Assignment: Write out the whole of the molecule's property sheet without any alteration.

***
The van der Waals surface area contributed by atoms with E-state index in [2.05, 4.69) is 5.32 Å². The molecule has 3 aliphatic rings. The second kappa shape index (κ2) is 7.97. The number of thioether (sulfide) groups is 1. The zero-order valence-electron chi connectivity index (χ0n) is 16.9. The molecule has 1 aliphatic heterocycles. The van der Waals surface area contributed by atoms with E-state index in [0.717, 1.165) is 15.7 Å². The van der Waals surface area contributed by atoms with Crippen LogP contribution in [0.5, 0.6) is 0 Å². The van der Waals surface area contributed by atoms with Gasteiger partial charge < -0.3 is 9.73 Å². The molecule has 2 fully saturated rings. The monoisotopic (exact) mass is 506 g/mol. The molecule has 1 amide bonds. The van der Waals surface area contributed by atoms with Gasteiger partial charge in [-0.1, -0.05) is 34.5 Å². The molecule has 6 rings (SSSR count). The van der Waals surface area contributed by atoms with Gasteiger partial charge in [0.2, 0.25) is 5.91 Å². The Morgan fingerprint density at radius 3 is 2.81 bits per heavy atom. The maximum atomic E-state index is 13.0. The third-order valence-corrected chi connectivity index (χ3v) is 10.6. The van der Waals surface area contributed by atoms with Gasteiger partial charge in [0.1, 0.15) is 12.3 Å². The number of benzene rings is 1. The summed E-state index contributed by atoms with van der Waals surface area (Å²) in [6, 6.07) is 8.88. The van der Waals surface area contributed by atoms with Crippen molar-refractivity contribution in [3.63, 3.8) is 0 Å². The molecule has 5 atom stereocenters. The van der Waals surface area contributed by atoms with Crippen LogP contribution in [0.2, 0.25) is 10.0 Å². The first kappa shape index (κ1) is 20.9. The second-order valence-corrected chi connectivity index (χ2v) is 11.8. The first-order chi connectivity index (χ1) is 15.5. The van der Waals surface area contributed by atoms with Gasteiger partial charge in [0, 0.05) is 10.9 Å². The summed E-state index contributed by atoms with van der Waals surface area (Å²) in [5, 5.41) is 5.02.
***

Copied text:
The van der Waals surface area contributed by atoms with E-state index in [2.05, 4.69) is 5.32 Å². The molecule has 3 aliphatic rings. The second kappa shape index (κ2) is 7.97. The number of thioether (sulfide) groups is 1. The zero-order valence-electron chi connectivity index (χ0n) is 16.9. The molecule has 1 aliphatic heterocycles. The van der Waals surface area contributed by atoms with E-state index in [0.717, 1.165) is 15.7 Å². The van der Waals surface area contributed by atoms with Crippen LogP contribution in [0.5, 0.6) is 0 Å². The van der Waals surface area contributed by atoms with Gasteiger partial charge < -0.3 is 9.73 Å². The molecule has 2 fully saturated rings. The monoisotopic (exact) mass is 506 g/mol. The molecule has 1 amide bonds. The van der Waals surface area contributed by atoms with Gasteiger partial charge in [-0.1, -0.05) is 34.5 Å². The molecule has 6 rings (SSSR count). The van der Waals surface area contributed by atoms with Gasteiger partial charge in [0.2, 0.25) is 5.91 Å². The Morgan fingerprint density at radius 3 is 2.81 bits per heavy atom. The maximum atomic E-state index is 13.0. The third-order valence-corrected chi connectivity index (χ3v) is 10.6. The van der Waals surface area contributed by atoms with Gasteiger partial charge in [0.1, 0.15) is 12.3 Å². The number of benzene rings is 1. The summed E-state index contributed by atoms with van der Waals surface area (Å²) in [6, 6.07) is 8.88. The van der Waals surface area contributed by atoms with Crippen molar-refractivity contribution in [3.63, 3.8) is 0 Å². The molecule has 5 atom stereocenters. The van der Waals surface area contributed by atoms with Crippen LogP contribution in [0.2, 0.25) is 10.0 Å². The first kappa shape index (κ1) is 20.9. The second-order valence-corrected chi connectivity index (χ2v) is 11.8. The first-order chi connectivity index (χ1) is 15.5. The van der Waals surface area contributed by atoms with Gasteiger partial charge in [0, 0.05) is 10.9 Å². The summed E-state index contributed by atoms with van der Waals surface area (Å²) in [5, 5.41) is 5.02.